Make your own mod­u­la­tion

Future Music - - FEATURE -

De­lay isn’t just be­hind the overt ef­fects you hear in a mix – it’s also re­spon­si­ble for far more sub­tle treat­ments that pro­duc­ers have been us­ing heav­ily for many years. And it all started – as do most things in mu­sic pro­duc­tion mythol­ogy – with those pesky Bea­tles.

Leg­end has it that the Fab Four had re­quested a method of dou­ble tracking vo­cals au­to­mat­i­cally. After Abbey Road engi­neer Ken Townsend came up with a so­lu­tion – du­pli­cat­ing the vo­cal sig­nal on tape and mod­u­lat­ing one copy – the ‘flange’ ef­fect was, sup­pos­edly, born, and used lib­er­ally on the ap­pro­pri­ately ti­tled Re­volver.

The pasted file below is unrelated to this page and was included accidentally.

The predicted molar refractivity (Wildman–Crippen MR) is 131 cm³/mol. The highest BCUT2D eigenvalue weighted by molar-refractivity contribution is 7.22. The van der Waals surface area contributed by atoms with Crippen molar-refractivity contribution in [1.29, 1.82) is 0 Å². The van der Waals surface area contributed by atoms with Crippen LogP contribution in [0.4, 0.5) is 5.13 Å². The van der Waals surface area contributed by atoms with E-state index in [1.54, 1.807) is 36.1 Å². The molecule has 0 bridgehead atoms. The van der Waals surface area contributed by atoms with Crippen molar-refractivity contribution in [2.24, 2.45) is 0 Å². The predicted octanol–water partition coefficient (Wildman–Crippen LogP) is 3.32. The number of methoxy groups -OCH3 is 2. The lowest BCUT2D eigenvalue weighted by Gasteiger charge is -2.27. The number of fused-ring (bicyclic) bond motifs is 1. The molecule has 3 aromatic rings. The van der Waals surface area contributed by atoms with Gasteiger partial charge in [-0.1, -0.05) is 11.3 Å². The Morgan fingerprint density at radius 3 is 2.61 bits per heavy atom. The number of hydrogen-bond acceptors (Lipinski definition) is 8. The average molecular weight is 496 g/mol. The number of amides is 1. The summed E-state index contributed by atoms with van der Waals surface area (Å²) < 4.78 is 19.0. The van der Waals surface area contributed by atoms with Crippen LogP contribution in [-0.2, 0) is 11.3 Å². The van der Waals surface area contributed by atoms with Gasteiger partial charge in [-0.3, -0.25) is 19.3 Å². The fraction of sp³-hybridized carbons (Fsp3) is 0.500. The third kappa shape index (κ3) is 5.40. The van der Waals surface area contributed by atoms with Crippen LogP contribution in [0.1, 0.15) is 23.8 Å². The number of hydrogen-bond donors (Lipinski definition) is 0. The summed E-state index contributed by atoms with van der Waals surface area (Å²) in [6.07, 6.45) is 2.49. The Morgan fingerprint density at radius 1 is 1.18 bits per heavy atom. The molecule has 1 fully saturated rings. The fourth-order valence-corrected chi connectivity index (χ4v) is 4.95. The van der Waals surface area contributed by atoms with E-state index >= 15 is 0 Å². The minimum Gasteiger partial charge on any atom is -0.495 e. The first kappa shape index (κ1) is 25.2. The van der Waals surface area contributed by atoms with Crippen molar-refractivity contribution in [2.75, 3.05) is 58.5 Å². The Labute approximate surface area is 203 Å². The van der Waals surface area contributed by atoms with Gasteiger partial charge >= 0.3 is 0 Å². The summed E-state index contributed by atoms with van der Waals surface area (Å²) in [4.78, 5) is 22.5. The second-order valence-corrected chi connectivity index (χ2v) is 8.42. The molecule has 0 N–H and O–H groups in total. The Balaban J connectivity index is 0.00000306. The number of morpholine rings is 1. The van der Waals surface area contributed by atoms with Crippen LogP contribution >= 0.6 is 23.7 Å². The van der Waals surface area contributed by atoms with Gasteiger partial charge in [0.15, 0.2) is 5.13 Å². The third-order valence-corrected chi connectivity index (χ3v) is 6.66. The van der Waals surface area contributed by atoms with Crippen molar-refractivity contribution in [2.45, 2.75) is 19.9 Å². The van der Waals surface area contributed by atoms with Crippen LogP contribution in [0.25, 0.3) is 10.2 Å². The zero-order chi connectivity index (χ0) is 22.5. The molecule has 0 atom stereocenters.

Flang­ing isn’t too far re­moved from the sis­ter ef­fects of phas­ing and cho­rus. The three stem from the same sim­ple process, and it’s easy to make your own with de­lay: set a short de­lay time, mod­u­late it slightly, and make sure you’re run­ning both dry and wet sig­nals. Here are some recipes…

Most mod­u­la­tion ef­fects have roots in de­layed sig­nals; do it your­self if you know how they’re for­mu­lated

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